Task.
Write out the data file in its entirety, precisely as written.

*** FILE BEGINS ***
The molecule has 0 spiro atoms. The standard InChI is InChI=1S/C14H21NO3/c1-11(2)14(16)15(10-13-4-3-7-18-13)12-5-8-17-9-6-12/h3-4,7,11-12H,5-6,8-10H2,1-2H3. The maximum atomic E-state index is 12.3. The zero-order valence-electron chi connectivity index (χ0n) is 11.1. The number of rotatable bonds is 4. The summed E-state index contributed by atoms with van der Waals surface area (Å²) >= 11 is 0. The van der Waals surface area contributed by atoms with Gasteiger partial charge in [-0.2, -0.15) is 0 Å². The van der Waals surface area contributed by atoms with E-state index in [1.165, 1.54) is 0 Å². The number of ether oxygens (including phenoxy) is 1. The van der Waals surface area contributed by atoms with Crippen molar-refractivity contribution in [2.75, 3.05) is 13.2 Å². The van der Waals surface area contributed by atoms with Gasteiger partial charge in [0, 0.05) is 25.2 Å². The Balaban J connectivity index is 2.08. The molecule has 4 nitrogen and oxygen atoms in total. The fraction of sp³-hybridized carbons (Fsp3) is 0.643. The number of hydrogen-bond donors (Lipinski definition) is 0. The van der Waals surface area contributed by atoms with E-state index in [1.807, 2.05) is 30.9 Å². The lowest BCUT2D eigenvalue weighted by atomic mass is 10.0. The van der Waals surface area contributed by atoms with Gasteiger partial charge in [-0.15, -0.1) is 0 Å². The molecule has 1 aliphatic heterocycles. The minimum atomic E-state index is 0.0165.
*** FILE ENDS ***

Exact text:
The molecule has 0 spiro atoms. The standard InChI is InChI=1S/C14H21NO3/c1-11(2)14(16)15(10-13-4-3-7-18-13)12-5-8-17-9-6-12/h3-4,7,11-12H,5-6,8-10H2,1-2H3. The maximum atomic E-state index is 12.3. The zero-order valence-electron chi connectivity index (χ0n) is 11.1. The number of rotatable bonds is 4. The summed E-state index contributed by atoms with van der Waals surface area (Å²) >= 11 is 0. The van der Waals surface area contributed by atoms with Gasteiger partial charge in [-0.2, -0.15) is 0 Å². The van der Waals surface area contributed by atoms with E-state index in [1.165, 1.54) is 0 Å². The number of ether oxygens (including phenoxy) is 1. The van der Waals surface area contributed by atoms with Crippen molar-refractivity contribution in [2.75, 3.05) is 13.2 Å². The van der Waals surface area contributed by atoms with Gasteiger partial charge in [0, 0.05) is 25.2 Å². The Balaban J connectivity index is 2.08. The molecule has 4 nitrogen and oxygen atoms in total. The fraction of sp³-hybridized carbons (Fsp3) is 0.643. The number of hydrogen-bond donors (Lipinski definition) is 0. The van der Waals surface area contributed by atoms with E-state index in [1.807, 2.05) is 30.9 Å². The lowest BCUT2D eigenvalue weighted by atomic mass is 10.0. The van der Waals surface area contributed by atoms with Gasteiger partial charge in [-0.15, -0.1) is 0 Å². The molecule has 1 aliphatic heterocycles. The minimum atomic E-state index is 0.0165.